//--> return the results to the caller...
            yield return new Segment( last, pos - last, hasher.Hash );
            last = pos;

            //--> reset the hashes...
            hash = 0;
            for ( int j = 0; j < width; j++ ) circle[ j ] = 0;
            circleIndex = 0;
            hasher.Initialize( );
          }
          else
          {
            if ( circleIndex == 0 ) hasher.TransformBlock( circle, 0, width, circle, 0 );
          }
        }
        if ( bytesRead == 0 ) break;
      }
    }

    /// <summary>A description of a chunk</summary>
    public struct Segment
    {
      /// <summary>How far into the strem we found the chunk</summary>
      public readonly long Offset;
      /// <summary>How long the chunk is</summary>
      public readonly long Length;
      /// <summary>Strong hash for the chunk</summary>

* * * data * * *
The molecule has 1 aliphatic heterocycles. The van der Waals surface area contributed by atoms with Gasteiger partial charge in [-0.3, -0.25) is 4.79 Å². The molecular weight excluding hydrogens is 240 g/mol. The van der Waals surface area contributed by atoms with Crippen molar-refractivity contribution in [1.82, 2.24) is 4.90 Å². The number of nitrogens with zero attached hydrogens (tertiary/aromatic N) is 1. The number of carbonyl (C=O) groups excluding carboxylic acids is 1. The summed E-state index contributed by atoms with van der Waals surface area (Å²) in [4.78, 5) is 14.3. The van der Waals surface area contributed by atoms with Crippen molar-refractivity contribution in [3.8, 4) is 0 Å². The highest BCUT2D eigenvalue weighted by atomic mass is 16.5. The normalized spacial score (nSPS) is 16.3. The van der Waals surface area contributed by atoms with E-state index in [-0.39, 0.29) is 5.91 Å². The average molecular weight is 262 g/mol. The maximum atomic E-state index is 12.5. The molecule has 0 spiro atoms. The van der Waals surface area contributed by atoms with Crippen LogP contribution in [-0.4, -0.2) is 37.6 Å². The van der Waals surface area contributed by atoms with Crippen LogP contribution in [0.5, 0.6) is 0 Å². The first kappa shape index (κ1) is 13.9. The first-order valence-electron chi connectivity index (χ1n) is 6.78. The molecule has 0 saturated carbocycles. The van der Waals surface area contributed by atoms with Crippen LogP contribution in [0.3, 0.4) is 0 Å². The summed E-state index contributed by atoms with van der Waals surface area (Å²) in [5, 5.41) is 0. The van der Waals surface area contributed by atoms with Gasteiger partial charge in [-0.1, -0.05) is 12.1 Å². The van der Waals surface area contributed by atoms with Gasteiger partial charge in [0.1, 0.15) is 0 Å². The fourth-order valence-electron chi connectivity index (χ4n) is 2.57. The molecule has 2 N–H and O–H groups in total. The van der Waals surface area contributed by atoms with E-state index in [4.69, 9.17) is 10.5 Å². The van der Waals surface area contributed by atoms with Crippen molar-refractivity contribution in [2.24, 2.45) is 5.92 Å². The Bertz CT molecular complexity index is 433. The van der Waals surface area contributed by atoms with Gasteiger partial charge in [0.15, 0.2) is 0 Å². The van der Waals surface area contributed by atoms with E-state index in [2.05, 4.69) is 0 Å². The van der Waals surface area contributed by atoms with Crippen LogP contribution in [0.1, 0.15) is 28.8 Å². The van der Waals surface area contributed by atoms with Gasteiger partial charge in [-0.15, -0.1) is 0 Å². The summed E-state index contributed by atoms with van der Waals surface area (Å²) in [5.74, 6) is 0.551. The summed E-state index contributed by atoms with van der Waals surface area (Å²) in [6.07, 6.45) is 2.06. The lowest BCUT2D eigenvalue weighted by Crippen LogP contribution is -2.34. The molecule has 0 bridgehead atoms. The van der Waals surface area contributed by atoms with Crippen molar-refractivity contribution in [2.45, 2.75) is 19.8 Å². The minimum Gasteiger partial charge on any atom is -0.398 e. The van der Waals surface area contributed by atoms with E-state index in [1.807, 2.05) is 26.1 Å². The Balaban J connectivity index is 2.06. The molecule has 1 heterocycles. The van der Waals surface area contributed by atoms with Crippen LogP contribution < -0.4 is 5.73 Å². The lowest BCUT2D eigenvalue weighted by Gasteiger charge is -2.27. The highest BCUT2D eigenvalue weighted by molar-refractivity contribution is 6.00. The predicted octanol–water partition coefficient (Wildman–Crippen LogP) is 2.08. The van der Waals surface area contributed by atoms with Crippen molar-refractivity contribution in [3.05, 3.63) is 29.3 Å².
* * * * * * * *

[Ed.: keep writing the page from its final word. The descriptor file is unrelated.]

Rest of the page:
public readonly byte[ ] Hash;

      internal Segment( long offset, long length, byte[ ] hash )
      {
        this.Offset = offset;
        this.Length = length;
        this.Hash = hash;
      }
    }

  }
}

Using the code

For clarity, I reduced the solution to a single method returning an enumeration of Segment objects.  There’s a little more overhead to returning an enumeration than say, a list…but I expect to benefit from the early discovery of new chunks, and I’m guessing that’s the way you’re thinking about it, too.

To call the method, get yourself an instance of a strong hasher, and a stream containing the data you want to analyze and call it like so:

internal void Test( string fileName )
{
  var list = new List<StreamBreaker.Segment>( );
  using ( var hasher = new SHA1Managed( ) )
  {
    var streamBreaker = new StreamBreaker( );
    using ( var file = new FileStream( fileName, FileMode.Open, FileAccess.Read ) )
    {
      list.AddRange( streamBreaker.GetSegments( file, file.Length, hasher ) );
    }
  }
}

Points of Interest